I won’t even pretend to understand everything that God is doing, but oh, the excitement of living in what I know to be his incredible, gracious plan! He has picked us up (rather suddenly!) from our home in Texas and transplanted us in Virginia, where we are getting precious time with all six of our children and our little honeybee. He has placed us with a sweet new church that just began in May. He has given me a new job, which I have to tell you, would never have entered my mind as worth considering had I not taken time to be quiet and listen. He has connected us with new friends in our neighborhood, who have brought us into their Bible study group. He has also joined us to the local Emmaus community in an exciting way. Through it all, he is teaching us to listen, trust, and follow.

During this same quiet period, though, some scary changes have taken place around us. ISIS now shares daily headlines with ebola. War is being waged in Ukraine (so very dear to our hearts) by Russia. Every day seems to bring troubles unimagined the day before. It would be so easy to tremble in the face of it all, had the Lord not drawn me into a time of quietness before him. This morning I was reading in Psalm 46…”God is our refuge and strength, a very present help in trouble. Therefore we will not fear though the earth gives way, though the mountains be moved into the heart of the sea, though its waters roar and foam, though the mountains tremble at its swelling.” (v. 1-3) In my quietness before God, I have sensed that we are about to walk through difficult times. Many believers seem to have this impression. But I love how that same chapter ends: “Be still and know that I am God. I will be exalted among the nations, I will be exalted in the earth! The Lord of hosts (armies!) is with us; the God of Jacob is our fortress.” (v. 10-11)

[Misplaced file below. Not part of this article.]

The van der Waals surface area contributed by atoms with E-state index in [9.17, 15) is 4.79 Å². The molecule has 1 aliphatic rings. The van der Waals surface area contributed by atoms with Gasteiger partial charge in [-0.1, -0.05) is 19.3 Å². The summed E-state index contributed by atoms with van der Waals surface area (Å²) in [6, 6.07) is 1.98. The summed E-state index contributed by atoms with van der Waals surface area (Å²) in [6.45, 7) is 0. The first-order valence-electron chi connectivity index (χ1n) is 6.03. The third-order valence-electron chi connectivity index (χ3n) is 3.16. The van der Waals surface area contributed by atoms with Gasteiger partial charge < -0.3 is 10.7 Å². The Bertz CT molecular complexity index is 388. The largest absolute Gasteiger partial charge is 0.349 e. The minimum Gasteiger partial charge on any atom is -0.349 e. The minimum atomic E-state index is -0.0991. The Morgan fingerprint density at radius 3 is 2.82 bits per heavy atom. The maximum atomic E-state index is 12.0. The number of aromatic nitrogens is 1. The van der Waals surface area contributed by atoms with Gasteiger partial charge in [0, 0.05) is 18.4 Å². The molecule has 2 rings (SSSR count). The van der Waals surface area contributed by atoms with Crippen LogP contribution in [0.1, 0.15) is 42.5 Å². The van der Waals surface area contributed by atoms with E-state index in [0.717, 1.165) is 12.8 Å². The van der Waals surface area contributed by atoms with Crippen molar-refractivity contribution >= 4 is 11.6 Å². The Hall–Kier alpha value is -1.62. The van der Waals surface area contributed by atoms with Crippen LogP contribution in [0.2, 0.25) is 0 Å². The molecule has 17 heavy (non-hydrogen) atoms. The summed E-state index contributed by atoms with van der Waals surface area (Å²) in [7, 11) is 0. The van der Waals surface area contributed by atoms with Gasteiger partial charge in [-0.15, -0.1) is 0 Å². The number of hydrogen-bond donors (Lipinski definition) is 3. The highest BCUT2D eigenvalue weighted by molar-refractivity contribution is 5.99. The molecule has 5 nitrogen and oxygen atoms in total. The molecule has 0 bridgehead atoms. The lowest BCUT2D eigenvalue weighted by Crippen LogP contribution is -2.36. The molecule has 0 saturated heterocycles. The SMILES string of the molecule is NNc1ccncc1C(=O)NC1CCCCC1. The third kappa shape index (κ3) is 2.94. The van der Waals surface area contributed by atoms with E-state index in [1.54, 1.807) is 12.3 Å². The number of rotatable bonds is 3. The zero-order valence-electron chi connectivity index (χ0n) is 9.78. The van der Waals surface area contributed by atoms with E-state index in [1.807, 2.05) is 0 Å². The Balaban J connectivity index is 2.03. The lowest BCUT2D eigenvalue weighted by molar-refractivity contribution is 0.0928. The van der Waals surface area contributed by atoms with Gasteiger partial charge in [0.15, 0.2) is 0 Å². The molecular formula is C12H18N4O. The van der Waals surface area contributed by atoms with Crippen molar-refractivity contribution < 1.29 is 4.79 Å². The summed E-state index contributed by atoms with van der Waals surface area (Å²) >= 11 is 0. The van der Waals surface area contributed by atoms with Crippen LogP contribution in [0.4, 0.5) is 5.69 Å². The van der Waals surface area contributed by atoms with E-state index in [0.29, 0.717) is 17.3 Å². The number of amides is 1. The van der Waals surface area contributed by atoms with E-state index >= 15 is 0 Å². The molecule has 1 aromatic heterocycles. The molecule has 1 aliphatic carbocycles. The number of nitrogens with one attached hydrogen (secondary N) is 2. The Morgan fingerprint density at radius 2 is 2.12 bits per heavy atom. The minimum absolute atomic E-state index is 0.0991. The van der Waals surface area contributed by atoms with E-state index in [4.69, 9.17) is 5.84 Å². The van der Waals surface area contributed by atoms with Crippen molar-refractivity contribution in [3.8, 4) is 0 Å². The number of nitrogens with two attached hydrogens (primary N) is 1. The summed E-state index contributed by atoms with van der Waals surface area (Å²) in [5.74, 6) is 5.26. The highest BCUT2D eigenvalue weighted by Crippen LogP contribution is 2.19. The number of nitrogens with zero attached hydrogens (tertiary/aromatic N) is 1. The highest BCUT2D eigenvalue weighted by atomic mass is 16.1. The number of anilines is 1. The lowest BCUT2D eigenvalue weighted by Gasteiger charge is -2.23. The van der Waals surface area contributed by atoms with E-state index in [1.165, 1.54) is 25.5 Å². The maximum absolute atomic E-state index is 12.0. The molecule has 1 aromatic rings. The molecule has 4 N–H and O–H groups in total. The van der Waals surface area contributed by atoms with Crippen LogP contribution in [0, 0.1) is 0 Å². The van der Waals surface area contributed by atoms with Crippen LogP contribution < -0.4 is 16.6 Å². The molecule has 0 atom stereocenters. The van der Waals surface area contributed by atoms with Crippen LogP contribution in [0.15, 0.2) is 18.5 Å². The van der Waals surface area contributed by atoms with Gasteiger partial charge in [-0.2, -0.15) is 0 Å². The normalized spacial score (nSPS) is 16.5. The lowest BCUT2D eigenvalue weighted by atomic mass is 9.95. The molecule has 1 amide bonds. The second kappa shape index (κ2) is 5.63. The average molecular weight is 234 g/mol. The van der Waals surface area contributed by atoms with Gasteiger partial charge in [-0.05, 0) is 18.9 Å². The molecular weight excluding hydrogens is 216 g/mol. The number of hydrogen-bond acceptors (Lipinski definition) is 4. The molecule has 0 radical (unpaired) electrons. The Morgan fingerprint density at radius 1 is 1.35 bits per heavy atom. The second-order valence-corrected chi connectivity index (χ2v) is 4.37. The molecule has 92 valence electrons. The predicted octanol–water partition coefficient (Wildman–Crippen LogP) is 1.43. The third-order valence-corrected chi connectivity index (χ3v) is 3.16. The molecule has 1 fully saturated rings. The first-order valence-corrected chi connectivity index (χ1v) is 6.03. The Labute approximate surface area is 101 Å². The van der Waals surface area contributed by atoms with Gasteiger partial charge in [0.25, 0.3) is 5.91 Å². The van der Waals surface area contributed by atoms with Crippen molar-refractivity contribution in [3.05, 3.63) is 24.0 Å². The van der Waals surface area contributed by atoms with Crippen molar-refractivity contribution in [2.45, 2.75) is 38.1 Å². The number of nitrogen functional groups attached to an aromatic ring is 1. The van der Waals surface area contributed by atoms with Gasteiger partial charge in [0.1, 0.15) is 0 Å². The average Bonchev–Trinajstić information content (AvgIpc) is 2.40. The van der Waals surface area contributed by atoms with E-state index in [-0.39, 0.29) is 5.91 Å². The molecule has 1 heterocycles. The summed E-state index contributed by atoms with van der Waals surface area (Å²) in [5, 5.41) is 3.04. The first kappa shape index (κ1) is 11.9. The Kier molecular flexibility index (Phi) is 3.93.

In my entire life, I’ve never experienced such a true sense of utter dependence upon God. Oh, the hope that is found in total surrender! How grateful I am that he called me to be still and listen.